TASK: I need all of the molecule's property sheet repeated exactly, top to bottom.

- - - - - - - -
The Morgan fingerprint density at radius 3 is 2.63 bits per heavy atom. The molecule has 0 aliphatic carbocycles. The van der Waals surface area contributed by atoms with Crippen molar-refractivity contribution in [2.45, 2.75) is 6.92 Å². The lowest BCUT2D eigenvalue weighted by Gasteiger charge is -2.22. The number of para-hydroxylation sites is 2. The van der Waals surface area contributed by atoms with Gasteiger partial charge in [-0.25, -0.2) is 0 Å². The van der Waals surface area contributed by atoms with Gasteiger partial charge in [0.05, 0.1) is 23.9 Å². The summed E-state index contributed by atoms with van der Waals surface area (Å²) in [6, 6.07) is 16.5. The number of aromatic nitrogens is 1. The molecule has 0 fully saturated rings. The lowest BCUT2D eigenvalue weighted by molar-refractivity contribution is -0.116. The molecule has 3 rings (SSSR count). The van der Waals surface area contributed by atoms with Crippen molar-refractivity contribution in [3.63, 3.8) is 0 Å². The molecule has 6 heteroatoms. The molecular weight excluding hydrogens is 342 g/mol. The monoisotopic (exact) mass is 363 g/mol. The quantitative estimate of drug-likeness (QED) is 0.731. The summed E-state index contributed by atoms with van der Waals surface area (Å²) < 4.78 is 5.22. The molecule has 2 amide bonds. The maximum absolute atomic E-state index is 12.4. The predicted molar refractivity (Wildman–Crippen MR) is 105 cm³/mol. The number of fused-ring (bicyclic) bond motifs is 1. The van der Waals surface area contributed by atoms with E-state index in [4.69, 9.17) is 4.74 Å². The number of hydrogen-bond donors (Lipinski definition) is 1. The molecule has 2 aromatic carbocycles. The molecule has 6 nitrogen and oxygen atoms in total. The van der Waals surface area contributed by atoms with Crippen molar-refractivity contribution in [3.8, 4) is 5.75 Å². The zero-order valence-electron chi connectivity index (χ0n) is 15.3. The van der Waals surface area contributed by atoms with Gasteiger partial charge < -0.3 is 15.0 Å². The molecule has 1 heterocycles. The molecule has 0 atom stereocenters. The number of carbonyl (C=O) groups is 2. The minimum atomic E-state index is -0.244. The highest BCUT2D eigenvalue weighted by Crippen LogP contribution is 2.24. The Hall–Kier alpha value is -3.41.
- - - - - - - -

The Morgan fingerprint density at radius 3 is 2.63 bits per heavy atom. The molecule has 0 aliphatic carbocycles. The van der Waals surface area contributed by atoms with Crippen molar-refractivity contribution in [2.45, 2.75) is 6.92 Å². The lowest BCUT2D eigenvalue weighted by Gasteiger charge is -2.22. The number of para-hydroxylation sites is 2. The van der Waals surface area contributed by atoms with Gasteiger partial charge in [-0.25, -0.2) is 0 Å². The van der Waals surface area contributed by atoms with Gasteiger partial charge in [0.05, 0.1) is 23.9 Å². The summed E-state index contributed by atoms with van der Waals surface area (Å²) in [6, 6.07) is 16.5. The number of aromatic nitrogens is 1. The molecule has 0 fully saturated rings. The lowest BCUT2D eigenvalue weighted by molar-refractivity contribution is -0.116. The molecule has 3 rings (SSSR count). The van der Waals surface area contributed by atoms with Crippen molar-refractivity contribution in [3.63, 3.8) is 0 Å². The molecule has 6 heteroatoms. The molecular weight excluding hydrogens is 342 g/mol. The monoisotopic (exact) mass is 363 g/mol. The quantitative estimate of drug-likeness (QED) is 0.731. The summed E-state index contributed by atoms with van der Waals surface area (Å²) < 4.78 is 5.22. The molecule has 2 amide bonds. The maximum absolute atomic E-state index is 12.4. The predicted molar refractivity (Wildman–Crippen MR) is 105 cm³/mol. The number of fused-ring (bicyclic) bond motifs is 1. The van der Waals surface area contributed by atoms with E-state index in [4.69, 9.17) is 4.74 Å². The number of hydrogen-bond donors (Lipinski definition) is 1. The molecule has 2 aromatic carbocycles. The molecule has 6 nitrogen and oxygen atoms in total. The van der Waals surface area contributed by atoms with Crippen molar-refractivity contribution in [3.8, 4) is 5.75 Å². The zero-order valence-electron chi connectivity index (χ0n) is 15.3. The van der Waals surface area contributed by atoms with Gasteiger partial charge < -0.3 is 15.0 Å². The molecule has 1 heterocycles. The molecule has 0 atom stereocenters. The number of carbonyl (C=O) groups is 2. The minimum atomic E-state index is -0.244. The highest BCUT2D eigenvalue weighted by Crippen LogP contribution is 2.24. The Hall–Kier alpha value is -3.41.